@michael '"It showed some potentially incredible project management skills" How so? First, this guy is not the first to come up with this idea since it's been tried....and quietly downgraded and even ditched by at least one other university. Secondly, if by 'incredible project management' you meaning lauding over a batch of first year students and telling them to download an app; then you really are setting the bar very low. Some really very good (teaching) learning takes places in almost every university here, but for the most part it can be dire. A student starts with two weeks of running around dressed as a toy soldier learning how to scream, shout and count to 3. ,,三四, yi, er, san si, ,,三四 and then all too often, for so many, four years of utter drudgery kicks in, sat listening and watching truly incompetent teachers turning the pages of books, starting on page one and only stopping when the semester ends.And what's the answer to this? Trying to undo years sedentary sloth in the lead up to gaokao. And who is responsible for this? It's an unstated conspiracy between tiger parents and tiger teachers. Kids and tigers don't mix. The kids get eaten and the tigers get shot. Incredible management my arse. It's fiddling while Chinese human capital is too often numbed, pulverised and destroyed. So don't send your kids there just to participate in this pantomime because it will be quietly pushed to the periphery and you'll only suffer buyers remorse.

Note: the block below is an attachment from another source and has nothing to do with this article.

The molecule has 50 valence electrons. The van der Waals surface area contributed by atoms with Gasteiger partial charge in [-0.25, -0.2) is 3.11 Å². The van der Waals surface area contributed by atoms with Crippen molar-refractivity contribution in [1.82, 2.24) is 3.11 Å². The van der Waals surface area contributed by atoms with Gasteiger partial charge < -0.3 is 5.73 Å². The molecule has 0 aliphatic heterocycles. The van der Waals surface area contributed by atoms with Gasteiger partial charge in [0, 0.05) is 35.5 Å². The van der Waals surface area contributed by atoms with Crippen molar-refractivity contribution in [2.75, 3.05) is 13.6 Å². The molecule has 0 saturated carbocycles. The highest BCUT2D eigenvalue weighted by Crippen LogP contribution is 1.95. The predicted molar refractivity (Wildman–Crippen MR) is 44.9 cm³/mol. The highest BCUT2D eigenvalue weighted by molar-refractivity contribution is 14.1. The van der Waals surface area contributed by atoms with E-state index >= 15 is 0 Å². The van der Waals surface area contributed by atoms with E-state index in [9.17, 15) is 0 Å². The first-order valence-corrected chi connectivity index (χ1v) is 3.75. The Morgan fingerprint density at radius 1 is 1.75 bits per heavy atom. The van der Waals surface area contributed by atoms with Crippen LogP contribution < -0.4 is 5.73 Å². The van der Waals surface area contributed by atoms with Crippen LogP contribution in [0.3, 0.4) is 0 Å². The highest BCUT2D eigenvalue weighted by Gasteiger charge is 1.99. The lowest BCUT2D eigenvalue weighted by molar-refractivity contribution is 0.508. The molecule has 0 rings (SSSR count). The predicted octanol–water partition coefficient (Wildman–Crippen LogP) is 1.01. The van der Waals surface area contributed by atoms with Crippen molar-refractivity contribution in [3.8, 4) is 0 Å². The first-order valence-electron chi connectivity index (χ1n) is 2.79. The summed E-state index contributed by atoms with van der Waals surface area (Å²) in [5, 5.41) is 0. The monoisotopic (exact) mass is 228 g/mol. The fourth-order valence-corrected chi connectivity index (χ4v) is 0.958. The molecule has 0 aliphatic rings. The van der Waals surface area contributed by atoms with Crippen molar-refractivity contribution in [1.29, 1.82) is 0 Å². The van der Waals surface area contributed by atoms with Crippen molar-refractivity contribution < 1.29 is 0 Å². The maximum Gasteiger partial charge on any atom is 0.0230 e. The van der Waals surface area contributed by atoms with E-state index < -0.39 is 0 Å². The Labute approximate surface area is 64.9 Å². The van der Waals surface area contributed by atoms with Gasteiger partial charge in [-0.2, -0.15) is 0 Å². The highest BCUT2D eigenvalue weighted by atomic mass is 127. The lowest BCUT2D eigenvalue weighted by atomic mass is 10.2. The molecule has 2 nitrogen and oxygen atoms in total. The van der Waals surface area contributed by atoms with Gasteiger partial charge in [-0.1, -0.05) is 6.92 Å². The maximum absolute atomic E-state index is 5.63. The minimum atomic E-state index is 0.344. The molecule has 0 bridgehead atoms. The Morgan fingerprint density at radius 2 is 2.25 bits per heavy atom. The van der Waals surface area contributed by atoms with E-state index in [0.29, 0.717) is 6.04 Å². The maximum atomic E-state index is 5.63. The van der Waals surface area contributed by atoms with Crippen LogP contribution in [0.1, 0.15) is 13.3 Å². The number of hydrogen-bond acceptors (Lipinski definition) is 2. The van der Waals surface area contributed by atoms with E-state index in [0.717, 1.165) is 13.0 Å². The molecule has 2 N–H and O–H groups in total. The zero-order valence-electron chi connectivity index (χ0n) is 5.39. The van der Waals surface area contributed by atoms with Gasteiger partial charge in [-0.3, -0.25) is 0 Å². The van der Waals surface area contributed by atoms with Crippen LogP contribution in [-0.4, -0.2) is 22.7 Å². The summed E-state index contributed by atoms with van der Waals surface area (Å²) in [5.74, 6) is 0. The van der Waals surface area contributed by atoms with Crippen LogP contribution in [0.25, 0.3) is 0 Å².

1,2,3,4.

Yeah, but don't forget - they don't all reach the standard.
PS That trap was laid for you!

Folks, it's just about running.

No it is NOT. It's about much more than that. After all these years I don't really know the purpose of universities in China, I don't believe university academic staff know since they are trumped by cadres who simply interpret and implement what they think is the latest requirements of the big cheese in Beijing. One thing for sure, it will constantly change with the wind and the fee paying students will get tossed around with each new hurricane of policy 'initiatives'.

it is not just about running, it has turned into another pi55ing contest

My apologies @michael, if you felt offended, as that was not the intention, my comment was more along the lines of: You know you are a blonde if...., You know you are a red neck if......, etc.

You are right in that I certainly cannot make a determination regarding your abilities as a parent, hence, I only shared my opinion of what I felt a parental failure looks like without accusing anyone of being a failure. Again, I apologize if you felt my hypothetical scenario was presenting that you have failed as a parent, as a fact.

However, since you are passionate enough about being a successful parent to be annoyed by my tongue-in-cheek comment, let me offer a response to your lengthy rebuttal (with my own lengthy manifesto).

IF, as you put it, (again, this is all hypothetical), your kid "refuse to study at home, do their home chores, are addicted to their digital devices, disrespectful", isn't that by definition, a parental failure? You've failed to teach him how to respect authority as that was your purpose. The second failure to compound the first one is that instead of correcting and fortifying your own inadequacies, you pass the buck and expect someone else to cleanup the mess you've made, hoping someone else can succeed where you have failed.